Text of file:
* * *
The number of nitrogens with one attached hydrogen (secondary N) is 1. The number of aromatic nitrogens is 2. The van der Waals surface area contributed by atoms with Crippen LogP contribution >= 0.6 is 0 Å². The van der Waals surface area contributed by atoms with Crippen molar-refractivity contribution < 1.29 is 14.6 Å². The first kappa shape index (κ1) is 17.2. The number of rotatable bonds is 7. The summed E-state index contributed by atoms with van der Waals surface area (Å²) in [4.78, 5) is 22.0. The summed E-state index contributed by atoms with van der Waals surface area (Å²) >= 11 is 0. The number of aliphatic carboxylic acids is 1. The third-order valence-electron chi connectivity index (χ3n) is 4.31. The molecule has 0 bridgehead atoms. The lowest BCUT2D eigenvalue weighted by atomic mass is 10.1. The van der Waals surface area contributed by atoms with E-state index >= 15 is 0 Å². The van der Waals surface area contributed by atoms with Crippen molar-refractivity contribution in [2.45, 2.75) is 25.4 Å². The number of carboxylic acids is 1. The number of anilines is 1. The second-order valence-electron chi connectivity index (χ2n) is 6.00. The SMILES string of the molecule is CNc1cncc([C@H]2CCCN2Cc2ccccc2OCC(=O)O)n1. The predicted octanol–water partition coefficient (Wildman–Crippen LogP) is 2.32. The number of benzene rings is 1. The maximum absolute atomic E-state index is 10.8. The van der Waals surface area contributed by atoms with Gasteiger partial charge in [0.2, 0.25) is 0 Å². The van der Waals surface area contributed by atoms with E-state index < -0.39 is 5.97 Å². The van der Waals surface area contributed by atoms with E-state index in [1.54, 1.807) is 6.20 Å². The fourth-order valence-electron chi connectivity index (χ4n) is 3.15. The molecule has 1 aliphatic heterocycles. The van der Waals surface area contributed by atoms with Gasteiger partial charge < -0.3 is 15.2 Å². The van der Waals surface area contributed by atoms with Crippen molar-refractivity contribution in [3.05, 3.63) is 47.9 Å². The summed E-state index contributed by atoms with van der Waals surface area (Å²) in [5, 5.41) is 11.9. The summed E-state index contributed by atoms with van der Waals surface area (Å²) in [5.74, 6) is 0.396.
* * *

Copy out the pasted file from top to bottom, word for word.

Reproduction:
The number of nitrogens with one attached hydrogen (secondary N) is 1. The number of aromatic nitrogens is 2. The van der Waals surface area contributed by atoms with Crippen LogP contribution >= 0.6 is 0 Å². The van der Waals surface area contributed by atoms with Crippen molar-refractivity contribution < 1.29 is 14.6 Å². The first kappa shape index (κ1) is 17.2. The number of rotatable bonds is 7. The summed E-state index contributed by atoms with van der Waals surface area (Å²) in [4.78, 5) is 22.0. The summed E-state index contributed by atoms with van der Waals surface area (Å²) >= 11 is 0. The number of aliphatic carboxylic acids is 1. The third-order valence-electron chi connectivity index (χ3n) is 4.31. The molecule has 0 bridgehead atoms. The lowest BCUT2D eigenvalue weighted by atomic mass is 10.1. The van der Waals surface area contributed by atoms with E-state index >= 15 is 0 Å². The van der Waals surface area contributed by atoms with Crippen molar-refractivity contribution in [2.45, 2.75) is 25.4 Å². The number of carboxylic acids is 1. The number of anilines is 1. The second-order valence-electron chi connectivity index (χ2n) is 6.00. The SMILES string of the molecule is CNc1cncc([C@H]2CCCN2Cc2ccccc2OCC(=O)O)n1. The predicted octanol–water partition coefficient (Wildman–Crippen LogP) is 2.32. The number of benzene rings is 1. The maximum absolute atomic E-state index is 10.8. The van der Waals surface area contributed by atoms with Gasteiger partial charge in [0.2, 0.25) is 0 Å². The van der Waals surface area contributed by atoms with E-state index < -0.39 is 5.97 Å². The van der Waals surface area contributed by atoms with E-state index in [1.54, 1.807) is 6.20 Å². The fourth-order valence-electron chi connectivity index (χ4n) is 3.15. The molecule has 1 aliphatic heterocycles. The van der Waals surface area contributed by atoms with Gasteiger partial charge < -0.3 is 15.2 Å². The van der Waals surface area contributed by atoms with Crippen molar-refractivity contribution in [3.05, 3.63) is 47.9 Å². The summed E-state index contributed by atoms with van der Waals surface area (Å²) in [5, 5.41) is 11.9. The summed E-state index contributed by atoms with van der Waals surface area (Å²) in [5.74, 6) is 0.396.